Built-in smart phone accessibility increases my independence and awareness

August 23, 2016

This guest blog post was written by Ben Mustill-Rose. Ben works at the BBC as a Developer In Test for mobile iPlayer in Salford where he helps maintain the teams servers & writes internal tooling. He can also be found giving accessibility advice to other teams in the organization or helping kids to code / teaching them about STEM. Outside of work he is a keen swimmer and enjoys brewing cider.


On a rainy day, some time in 1998, my family purchased its first computer amidst murmurings of needing to “manage our accounts” and “get connected to the internet”. By and large this was a successful endeavour. My brother and sister spent some time each evening playing some carefully selected educational games, my dad discovered a love for Solitaire, and my mum switched from writing her letters by hand to electronically – almost overnight.

The spanner in the works came in the form of me. While at the time I was able to see colours, and could just about guide other blind people, I was – in a medical sense – totally blind. It was clear that I wasn’t getting as much out of the computer as the rest of the family were. After a few months it was decided that this would not do and it was declared that my parents would do whatever it took to make sure that I could enjoy the computer in the same way that everyone else was. Shortly after this they became acquainted with the prices of assistive technologies (£1000 for a screen reader that would make the computer talk, and £6000 for a device that would let me read printed materials) and were noticeably less keen on the idea.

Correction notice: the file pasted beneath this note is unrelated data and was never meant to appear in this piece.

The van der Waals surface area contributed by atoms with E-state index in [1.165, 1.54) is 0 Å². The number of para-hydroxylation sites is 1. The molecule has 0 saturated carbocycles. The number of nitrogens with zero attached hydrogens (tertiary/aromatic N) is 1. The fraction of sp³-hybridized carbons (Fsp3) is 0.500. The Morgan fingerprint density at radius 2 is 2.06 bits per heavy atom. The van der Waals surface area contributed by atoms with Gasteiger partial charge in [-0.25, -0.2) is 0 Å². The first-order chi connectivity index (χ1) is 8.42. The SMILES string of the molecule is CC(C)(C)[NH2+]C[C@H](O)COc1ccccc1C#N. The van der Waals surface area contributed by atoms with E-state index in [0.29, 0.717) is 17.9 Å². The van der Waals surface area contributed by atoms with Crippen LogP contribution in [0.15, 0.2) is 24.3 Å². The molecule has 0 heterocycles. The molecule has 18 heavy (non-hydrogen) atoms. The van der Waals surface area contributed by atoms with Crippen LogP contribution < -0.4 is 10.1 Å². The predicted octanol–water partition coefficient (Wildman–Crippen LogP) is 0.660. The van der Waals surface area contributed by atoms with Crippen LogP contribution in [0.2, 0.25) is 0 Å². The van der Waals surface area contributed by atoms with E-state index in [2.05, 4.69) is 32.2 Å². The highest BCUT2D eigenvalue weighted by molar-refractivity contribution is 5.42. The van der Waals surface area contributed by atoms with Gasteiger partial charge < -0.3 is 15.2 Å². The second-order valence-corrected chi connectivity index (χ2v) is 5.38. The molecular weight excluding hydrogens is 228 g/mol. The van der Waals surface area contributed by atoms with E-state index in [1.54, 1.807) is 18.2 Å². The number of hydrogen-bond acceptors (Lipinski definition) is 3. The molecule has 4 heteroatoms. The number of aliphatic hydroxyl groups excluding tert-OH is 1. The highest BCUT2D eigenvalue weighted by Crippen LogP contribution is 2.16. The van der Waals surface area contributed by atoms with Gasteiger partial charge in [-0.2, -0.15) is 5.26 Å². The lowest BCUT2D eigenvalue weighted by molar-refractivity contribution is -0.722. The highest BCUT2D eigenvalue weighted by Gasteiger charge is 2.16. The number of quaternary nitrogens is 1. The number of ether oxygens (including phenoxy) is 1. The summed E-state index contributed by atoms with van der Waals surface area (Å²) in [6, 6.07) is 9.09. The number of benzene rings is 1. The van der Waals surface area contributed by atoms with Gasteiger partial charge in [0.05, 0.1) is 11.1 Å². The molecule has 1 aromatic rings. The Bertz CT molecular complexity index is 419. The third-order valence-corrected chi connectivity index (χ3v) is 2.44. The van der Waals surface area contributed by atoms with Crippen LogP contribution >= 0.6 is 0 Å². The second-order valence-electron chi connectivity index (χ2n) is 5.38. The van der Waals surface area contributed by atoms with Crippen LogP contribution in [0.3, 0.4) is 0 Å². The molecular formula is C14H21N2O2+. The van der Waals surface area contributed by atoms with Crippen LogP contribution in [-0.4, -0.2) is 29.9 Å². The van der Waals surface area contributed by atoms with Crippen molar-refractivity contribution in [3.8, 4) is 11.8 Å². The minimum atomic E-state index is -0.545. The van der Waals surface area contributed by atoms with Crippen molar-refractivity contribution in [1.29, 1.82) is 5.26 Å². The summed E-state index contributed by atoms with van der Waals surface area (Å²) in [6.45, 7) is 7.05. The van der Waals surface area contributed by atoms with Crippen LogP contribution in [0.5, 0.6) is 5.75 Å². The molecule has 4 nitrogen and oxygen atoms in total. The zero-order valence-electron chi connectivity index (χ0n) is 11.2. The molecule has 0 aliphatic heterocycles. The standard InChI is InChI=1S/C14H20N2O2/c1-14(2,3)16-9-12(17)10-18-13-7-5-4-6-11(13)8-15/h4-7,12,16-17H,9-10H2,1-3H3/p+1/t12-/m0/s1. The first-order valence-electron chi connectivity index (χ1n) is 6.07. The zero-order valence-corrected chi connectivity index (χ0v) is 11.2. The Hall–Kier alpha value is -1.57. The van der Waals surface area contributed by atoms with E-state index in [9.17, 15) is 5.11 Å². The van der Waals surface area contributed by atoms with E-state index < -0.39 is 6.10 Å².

Having not been taught to read print, the next 1.5 years or so found me making do with keeping my face close to the screen and learning to associate various “pictures” / “squiggles” (icons and pieces of text respectively) with actions.  E.g. I had no idea that the button on the left of the taskbar was called start, but I knew that the darker part (black text on a grey background) on the bottom left of the screen would give me more options if I clicked it. It was only after a friend stepped in to help that we were finally able to procure a screen reader, although in the future I would use the association technique to make my first game and reinstall Windows.